Escape the Jealousy Trap

0 comments Posted on May 1, 2020

by James Hilt 

Like metal to a powerful magnet, our attention is constantly drawn to whatever or whoever provoked the jealousy. As a result, our vision narrows. Our field of consciousness is constricted. In the meantime, because the mind can entertain only one thought at a time, reflections of a positive or wholesome nature are tossed out. Our thought life becomes negatively charged.

Moreover, as the mind becomes fixated on the object of jealousy, angry feelings are unleashed, forcing us to fixate even more, thereby provoking even deeper feelings of jealousy. Can you see how the whole process becomes a vicious circle?

Caught in this vicious circle, our minds become increasingly irrational and bitter toned. Think back to a time when you were jealous of someone. When jealousy reigned, didn’t your angry feelings eventually turn into lasting bitterness? Bitterness grew like a root toward that person who, in your mind, overshadowed you.

A drive then emerges to somehow get even, to strike back. Proverbs 6:34-35 tells it like this: “For jealousy enrages a man, and he will not spare in the day of vengeance. He will not accept any ransom, nor will he be satisfied though you give many gifts” (NASB). Proverbs 27:4 reads, “Wrath is fierce and anger is a flood, but who can stand before jealousy?” (NASB). A prime example of this would be King Saul’s murderous jealousy of David, discussed earlier. 

As bitterness takes root toward the envied other, it normally grows toward a second object with as much tenacity as it did toward the first. I am referring to oneself. When beset with bitterness toward another, don’t we end up feeling the same way toward ourselves as well?

Why? Self-directed bitterness emerges when one person lacks what the other is or has. It forms because of falling short and having to wallow in another’s shadow. This bitterness can become so controlling and intense that one might resort to afflicting themselves for the sake of retaliation. Let me illustrate. During my youth, I had a close friend, Pete, who had what is called a charismatic personality. And, in my mind, his was much more appealing and humorous than my personality. I felt mine was rather dull by comparison.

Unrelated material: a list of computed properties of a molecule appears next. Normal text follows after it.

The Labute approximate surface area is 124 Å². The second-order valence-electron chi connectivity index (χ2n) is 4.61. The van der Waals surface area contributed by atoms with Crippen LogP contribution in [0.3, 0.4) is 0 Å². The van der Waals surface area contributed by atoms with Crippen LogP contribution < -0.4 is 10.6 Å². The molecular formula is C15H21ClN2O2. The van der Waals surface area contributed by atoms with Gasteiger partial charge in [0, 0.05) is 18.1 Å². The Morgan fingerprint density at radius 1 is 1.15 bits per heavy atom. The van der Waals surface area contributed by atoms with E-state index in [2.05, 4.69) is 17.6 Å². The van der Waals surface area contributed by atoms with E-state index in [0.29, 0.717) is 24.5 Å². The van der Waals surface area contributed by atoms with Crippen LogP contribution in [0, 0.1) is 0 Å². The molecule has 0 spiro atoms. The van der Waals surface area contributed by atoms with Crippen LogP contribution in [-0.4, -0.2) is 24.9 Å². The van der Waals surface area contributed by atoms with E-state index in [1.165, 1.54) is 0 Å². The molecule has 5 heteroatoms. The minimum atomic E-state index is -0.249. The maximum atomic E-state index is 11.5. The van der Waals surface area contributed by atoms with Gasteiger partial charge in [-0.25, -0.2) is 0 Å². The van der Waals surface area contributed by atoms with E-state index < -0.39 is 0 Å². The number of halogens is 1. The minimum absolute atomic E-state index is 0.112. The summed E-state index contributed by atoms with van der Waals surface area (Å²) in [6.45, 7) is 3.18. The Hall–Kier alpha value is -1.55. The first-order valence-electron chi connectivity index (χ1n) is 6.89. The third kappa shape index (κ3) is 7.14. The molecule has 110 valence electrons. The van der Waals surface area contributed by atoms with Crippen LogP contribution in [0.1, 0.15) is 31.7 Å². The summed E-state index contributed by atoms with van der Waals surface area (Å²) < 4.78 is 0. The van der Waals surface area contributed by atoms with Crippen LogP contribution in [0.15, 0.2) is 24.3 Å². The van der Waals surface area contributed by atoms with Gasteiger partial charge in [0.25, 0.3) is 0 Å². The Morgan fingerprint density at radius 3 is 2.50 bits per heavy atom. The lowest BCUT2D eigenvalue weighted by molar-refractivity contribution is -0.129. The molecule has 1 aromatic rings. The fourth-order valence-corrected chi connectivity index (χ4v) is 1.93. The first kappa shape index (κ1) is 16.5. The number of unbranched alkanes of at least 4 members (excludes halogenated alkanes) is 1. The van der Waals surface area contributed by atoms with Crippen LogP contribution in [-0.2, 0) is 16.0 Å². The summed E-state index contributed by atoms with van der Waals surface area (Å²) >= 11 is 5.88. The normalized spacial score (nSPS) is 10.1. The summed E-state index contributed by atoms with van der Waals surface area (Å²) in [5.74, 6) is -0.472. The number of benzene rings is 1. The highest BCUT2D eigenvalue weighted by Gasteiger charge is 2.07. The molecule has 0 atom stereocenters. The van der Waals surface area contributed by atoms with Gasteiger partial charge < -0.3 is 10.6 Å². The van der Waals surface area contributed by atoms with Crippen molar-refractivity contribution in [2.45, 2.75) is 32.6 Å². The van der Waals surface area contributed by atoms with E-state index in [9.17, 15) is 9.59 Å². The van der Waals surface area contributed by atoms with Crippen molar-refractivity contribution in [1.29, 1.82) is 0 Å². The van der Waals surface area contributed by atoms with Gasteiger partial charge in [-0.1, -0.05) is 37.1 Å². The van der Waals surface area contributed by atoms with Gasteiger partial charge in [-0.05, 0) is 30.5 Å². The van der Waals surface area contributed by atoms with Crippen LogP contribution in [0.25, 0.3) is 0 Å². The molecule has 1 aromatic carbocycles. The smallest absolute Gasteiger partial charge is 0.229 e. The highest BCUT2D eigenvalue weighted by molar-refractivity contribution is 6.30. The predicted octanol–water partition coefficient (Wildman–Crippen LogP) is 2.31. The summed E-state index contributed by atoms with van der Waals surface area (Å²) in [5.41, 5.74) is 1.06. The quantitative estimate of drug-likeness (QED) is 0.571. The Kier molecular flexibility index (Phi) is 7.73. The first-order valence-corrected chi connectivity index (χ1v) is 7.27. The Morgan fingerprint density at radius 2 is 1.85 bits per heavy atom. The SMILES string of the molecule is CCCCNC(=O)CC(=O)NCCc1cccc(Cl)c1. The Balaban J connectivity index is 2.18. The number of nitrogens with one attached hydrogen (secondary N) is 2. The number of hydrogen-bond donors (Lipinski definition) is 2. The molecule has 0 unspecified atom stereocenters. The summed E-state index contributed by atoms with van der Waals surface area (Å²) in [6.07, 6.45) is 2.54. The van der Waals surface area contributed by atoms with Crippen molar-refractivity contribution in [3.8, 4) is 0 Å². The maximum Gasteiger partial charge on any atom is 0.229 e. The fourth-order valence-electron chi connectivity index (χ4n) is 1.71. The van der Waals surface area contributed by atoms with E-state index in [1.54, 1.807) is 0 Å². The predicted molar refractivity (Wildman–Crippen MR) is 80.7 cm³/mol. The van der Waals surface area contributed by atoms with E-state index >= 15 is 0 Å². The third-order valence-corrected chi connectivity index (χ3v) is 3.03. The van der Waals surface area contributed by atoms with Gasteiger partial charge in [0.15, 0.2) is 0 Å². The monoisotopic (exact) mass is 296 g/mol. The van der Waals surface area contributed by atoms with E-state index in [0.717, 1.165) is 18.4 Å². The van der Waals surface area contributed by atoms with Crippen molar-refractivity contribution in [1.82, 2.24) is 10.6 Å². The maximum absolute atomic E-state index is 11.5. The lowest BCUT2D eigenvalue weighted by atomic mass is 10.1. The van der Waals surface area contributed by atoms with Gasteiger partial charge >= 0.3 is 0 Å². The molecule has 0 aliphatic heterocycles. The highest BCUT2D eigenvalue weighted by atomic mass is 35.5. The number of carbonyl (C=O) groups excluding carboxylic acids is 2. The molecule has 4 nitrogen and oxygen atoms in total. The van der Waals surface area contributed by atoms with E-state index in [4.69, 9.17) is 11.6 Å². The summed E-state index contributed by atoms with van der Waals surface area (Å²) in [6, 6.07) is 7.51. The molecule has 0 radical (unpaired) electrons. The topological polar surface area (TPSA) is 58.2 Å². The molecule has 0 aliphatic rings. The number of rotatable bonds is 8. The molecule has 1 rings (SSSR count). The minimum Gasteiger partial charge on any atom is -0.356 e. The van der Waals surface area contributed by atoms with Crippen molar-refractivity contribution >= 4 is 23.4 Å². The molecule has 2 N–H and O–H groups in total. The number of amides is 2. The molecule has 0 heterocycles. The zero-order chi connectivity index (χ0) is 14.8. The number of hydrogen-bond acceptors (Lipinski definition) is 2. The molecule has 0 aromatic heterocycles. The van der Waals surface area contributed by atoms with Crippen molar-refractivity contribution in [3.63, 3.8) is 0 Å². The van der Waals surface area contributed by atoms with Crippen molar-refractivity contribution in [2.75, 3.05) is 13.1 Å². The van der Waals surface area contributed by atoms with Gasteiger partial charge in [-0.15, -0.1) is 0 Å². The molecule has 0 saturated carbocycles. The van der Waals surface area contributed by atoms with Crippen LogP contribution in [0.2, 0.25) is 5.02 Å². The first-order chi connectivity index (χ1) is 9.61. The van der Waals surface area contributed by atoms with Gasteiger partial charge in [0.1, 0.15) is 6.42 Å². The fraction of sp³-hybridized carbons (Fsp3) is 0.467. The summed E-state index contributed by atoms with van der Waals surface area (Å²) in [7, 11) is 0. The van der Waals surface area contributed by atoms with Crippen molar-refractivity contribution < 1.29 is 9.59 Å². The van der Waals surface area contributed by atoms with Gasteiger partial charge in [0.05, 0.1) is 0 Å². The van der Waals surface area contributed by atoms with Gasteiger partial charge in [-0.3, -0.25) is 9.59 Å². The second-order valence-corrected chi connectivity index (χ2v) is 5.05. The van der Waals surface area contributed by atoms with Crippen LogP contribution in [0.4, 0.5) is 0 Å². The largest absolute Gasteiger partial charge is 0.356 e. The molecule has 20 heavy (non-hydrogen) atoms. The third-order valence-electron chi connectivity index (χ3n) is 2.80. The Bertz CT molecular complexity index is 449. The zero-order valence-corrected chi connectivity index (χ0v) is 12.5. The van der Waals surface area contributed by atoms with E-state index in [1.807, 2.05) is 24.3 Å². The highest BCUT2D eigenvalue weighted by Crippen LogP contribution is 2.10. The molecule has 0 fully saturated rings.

Eventually my jealousy began to crop up toward Pete, causing my mind to fixate on his personality. Particularly when we were together, I dwelled on the obvious contrast between his personality and mine, much to the exclusion of positive, wholesome thoughts. 

Consequently, anger swelled within, forcing me to fixate even more, leading to increased jealousy, and thereby closing the vicious circle.

Next, with this vicious circle remaining unchecked, my periodic bouts of anger turned into a solid root of bitterness toward Pete. Driven by a resulting instinct to get even with him, I began to emotionally cut myself off from him, which, one day, led to the sudden, unexplained termination of the relationship altogether.

Prior to this termination, though, I became embittered toward myself as well as Pete for falling, as far as personality was concerned, into his shadow. Then, agitated by my seeming deficiency, I became increasingly self-critical as a form of self-directed attack. Thus, when speaking of the havoc jealousy produces in the mind and relationships, I can speak painfully from personal experience.

I am thankful that since then God has encouraged and enabled me to be content and comfortable with the personality He has given me. I have learned that building Christlike qualities formed into Christian character is far more important.

As a result, I no longer compare my personality with others. Becoming like Christ is what’s important, not cultivating a charismatic personality. So we can see why Paul readily identified jealousy as part of Satan’s camp. Filling the mind with darkness, it shuts the door to the light that Christ longs to shine in.

If you’re jealous of someone, consider the havoc it will produce in your mind and relationships. Think of the described mental fixation, constriction of your field of consciousness, and bitterness held toward others and yourself that will come in its wake. What might happen to you if this green-eyed monster keeps you firm in its grasp?

Then engage in spiritual breathing. First, exhale. Confess the sin of jealousy to Christ. Do not try to justify or expect to gain from it. Confess it.

Next, inhale. Breathe in God’s forgiveness. Allow the Holy Spirit to banish jealousy from your mind. Spiritual breathing complies with 1 John 1:9, which reads: “If we confess our sins, he is faithful and just and will forgive us our sins and purify us from all unrighteousness.”

Having engaged in spiritual breathing, be sure to avoid temptations demanding the resurrection of jealous passions. Rather, “take captive every thought to make it obedient to Christ” (2 Cor. 10:5), leading to a fortresslike stand against jealousy.

Excerpted from How to Have a Better Relationship with Anybody: A Biblical Approach by James Hilt (Moody Publishers, May 2020). 

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